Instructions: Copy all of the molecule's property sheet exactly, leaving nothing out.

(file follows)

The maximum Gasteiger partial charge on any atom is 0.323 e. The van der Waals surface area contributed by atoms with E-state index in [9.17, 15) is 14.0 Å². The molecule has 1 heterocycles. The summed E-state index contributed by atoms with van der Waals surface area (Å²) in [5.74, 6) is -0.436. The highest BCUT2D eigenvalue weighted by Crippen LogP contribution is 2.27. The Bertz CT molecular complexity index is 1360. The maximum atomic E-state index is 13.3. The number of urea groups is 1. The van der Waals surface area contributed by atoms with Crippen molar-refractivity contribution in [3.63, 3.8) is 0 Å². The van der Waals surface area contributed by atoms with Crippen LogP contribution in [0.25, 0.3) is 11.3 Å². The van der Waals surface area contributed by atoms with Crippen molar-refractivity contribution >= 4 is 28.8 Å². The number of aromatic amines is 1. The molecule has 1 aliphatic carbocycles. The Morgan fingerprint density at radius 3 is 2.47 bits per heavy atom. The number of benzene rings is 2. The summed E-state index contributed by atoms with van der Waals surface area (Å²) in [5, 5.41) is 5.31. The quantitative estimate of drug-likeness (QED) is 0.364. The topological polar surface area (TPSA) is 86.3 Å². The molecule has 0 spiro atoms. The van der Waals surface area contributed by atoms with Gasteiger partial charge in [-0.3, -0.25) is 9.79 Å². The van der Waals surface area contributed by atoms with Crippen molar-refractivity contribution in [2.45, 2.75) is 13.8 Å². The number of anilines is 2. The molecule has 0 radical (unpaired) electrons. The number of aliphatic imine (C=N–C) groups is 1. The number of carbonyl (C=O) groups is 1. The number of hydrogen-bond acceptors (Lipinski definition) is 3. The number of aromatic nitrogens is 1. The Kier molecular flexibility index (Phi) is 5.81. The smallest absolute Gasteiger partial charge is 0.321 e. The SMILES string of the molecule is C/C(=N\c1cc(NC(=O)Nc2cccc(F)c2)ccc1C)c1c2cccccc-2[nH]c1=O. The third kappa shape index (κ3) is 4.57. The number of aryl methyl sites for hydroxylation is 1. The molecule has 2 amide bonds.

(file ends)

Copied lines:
The maximum Gasteiger partial charge on any atom is 0.323 e. The van der Waals surface area contributed by atoms with E-state index in [9.17, 15) is 14.0 Å². The molecule has 1 heterocycles. The summed E-state index contributed by atoms with van der Waals surface area (Å²) in [5.74, 6) is -0.436. The highest BCUT2D eigenvalue weighted by Crippen LogP contribution is 2.27. The Bertz CT molecular complexity index is 1360. The maximum atomic E-state index is 13.3. The number of urea groups is 1. The van der Waals surface area contributed by atoms with Crippen molar-refractivity contribution in [3.63, 3.8) is 0 Å². The van der Waals surface area contributed by atoms with Crippen LogP contribution in [0.25, 0.3) is 11.3 Å². The van der Waals surface area contributed by atoms with Crippen molar-refractivity contribution >= 4 is 28.8 Å². The number of aromatic amines is 1. The molecule has 1 aliphatic carbocycles. The Morgan fingerprint density at radius 3 is 2.47 bits per heavy atom. The number of benzene rings is 2. The summed E-state index contributed by atoms with van der Waals surface area (Å²) in [5, 5.41) is 5.31. The quantitative estimate of drug-likeness (QED) is 0.364. The topological polar surface area (TPSA) is 86.3 Å². The molecule has 0 spiro atoms. The van der Waals surface area contributed by atoms with Gasteiger partial charge in [-0.3, -0.25) is 9.79 Å². The van der Waals surface area contributed by atoms with Crippen molar-refractivity contribution in [2.45, 2.75) is 13.8 Å². The number of anilines is 2. The molecule has 0 radical (unpaired) electrons. The number of aliphatic imine (C=N–C) groups is 1. The number of carbonyl (C=O) groups is 1. The number of hydrogen-bond acceptors (Lipinski definition) is 3. The number of aromatic nitrogens is 1. The Kier molecular flexibility index (Phi) is 5.81. The smallest absolute Gasteiger partial charge is 0.321 e. The SMILES string of the molecule is C/C(=N\c1cc(NC(=O)Nc2cccc(F)c2)ccc1C)c1c2cccccc-2[nH]c1=O. The third kappa shape index (κ3) is 4.57. The number of aryl methyl sites for hydroxylation is 1. The molecule has 2 amide bonds.